Slow Sync Flash


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Blitz

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Just like to find out when should I use slow sync flash.

My C2040Z offers 2 kind of slow sync flash:

1. Fires flash during first half of the time the shutter is open

2. Fires the flash during the second half and fires a preflash b4 the main flash fires.

When I normally took group pictures of my friends and colleagues, my C2040Z flash will often ruined the picture with a whitish outcast. So will a slow sync flash resolve this problem? Or is it not even suitable for taking potraits shots?

Thanks for any assistance :)
 

Tweek

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Paiseh, I missed this the first time round. :D Actually I don't know what you mean by the white cast leh....can post a sample to see? Slow sync is usually for taking people against a dark background, for example, someone standing against the CBD skyline as the background at night. So slow sync will fire a flash to illuminate your human subjects and open the shutter longer so that the background can show up nicely. I don't think it will be useful to prevent a white cast lor...

definitely will be useful if you can post a sample pic. :)
 

mpenza

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when you say a "white cast", could it be the WB setting? Setting to a warmer setting (e.g. sunlight) might improve the pic.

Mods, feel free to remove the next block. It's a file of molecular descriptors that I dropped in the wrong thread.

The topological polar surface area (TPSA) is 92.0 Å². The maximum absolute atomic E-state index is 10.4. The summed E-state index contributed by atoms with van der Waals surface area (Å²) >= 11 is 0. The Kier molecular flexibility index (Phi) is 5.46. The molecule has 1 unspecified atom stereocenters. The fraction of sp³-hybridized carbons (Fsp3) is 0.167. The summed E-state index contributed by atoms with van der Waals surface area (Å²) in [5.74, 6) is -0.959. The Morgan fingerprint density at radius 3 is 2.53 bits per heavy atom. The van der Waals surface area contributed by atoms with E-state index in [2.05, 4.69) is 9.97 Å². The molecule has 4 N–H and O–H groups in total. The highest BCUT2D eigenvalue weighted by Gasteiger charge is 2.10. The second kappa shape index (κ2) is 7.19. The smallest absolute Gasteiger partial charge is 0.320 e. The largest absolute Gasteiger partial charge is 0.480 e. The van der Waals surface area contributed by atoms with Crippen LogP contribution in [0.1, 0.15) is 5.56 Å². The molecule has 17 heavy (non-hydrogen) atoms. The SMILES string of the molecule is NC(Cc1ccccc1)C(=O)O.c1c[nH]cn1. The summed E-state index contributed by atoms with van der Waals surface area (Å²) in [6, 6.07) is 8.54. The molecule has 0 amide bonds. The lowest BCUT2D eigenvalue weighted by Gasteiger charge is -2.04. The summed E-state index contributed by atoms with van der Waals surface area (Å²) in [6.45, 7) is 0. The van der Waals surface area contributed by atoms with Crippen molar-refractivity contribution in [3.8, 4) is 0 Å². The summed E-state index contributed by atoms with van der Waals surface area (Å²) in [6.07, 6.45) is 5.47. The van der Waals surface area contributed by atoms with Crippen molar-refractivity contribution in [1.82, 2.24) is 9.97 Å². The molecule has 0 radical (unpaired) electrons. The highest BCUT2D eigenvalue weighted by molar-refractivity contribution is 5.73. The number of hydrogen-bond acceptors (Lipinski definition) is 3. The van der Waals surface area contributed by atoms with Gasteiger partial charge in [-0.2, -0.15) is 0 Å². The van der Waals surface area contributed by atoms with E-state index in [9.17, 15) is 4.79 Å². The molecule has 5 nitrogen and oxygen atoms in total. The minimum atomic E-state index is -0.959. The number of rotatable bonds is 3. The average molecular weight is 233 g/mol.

Blitz

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Thanks for the reply, KC and Tweek :D

For the white cast, means that the flash tends to illuminate the subject too much, thus making the subjects losing their original colours and becoming too "shiny" or "white".

And if I dun use flash, my cam will tend to open the shuttle longer thus the image will sometimes be blurred :(

Will like to post some samples but I think my friends will kill me for it hee.

Does adjusting the W/B also lower the effect of the flash too?

Thanks again!
 

mpenza

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Originally posted by Blitz

Does adjusting the W/B also lower the effect of the flash too?
changing the W/B could make the pic appear warmer (less white cast). but if the pic is overexposed, I don't think there's much it could do.

of course, you could use Photoshop tricks :) by increasing the saturation of colors.
 

Flare

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Hee hee... I think you mean the flash resulting in over exposure with all the hot spots appearing white... Appears to be a common problem with consumer digital cameras that lacks the 3D matrix flash metering on SLR of a certain make (Er... Nikon righ?). The problem occurs when the flash is fooled and fails to regulate the flash output properly.. I notice it occurs especially often when the background is very dark and there is nothing to reflect back the flash in the background. I believe this is because the camera measures the exposure by the flash using the bckground, resulting in the foreground being over exposed. That's my theory, I haven't been very successful in finding a solution that does not involve requiring a flash with manual controls. Ever tried switching to spot metering and making sure that the spot is on one of the subject's face? Could be useful if the flash measures the output using the same position as the camera's light meter...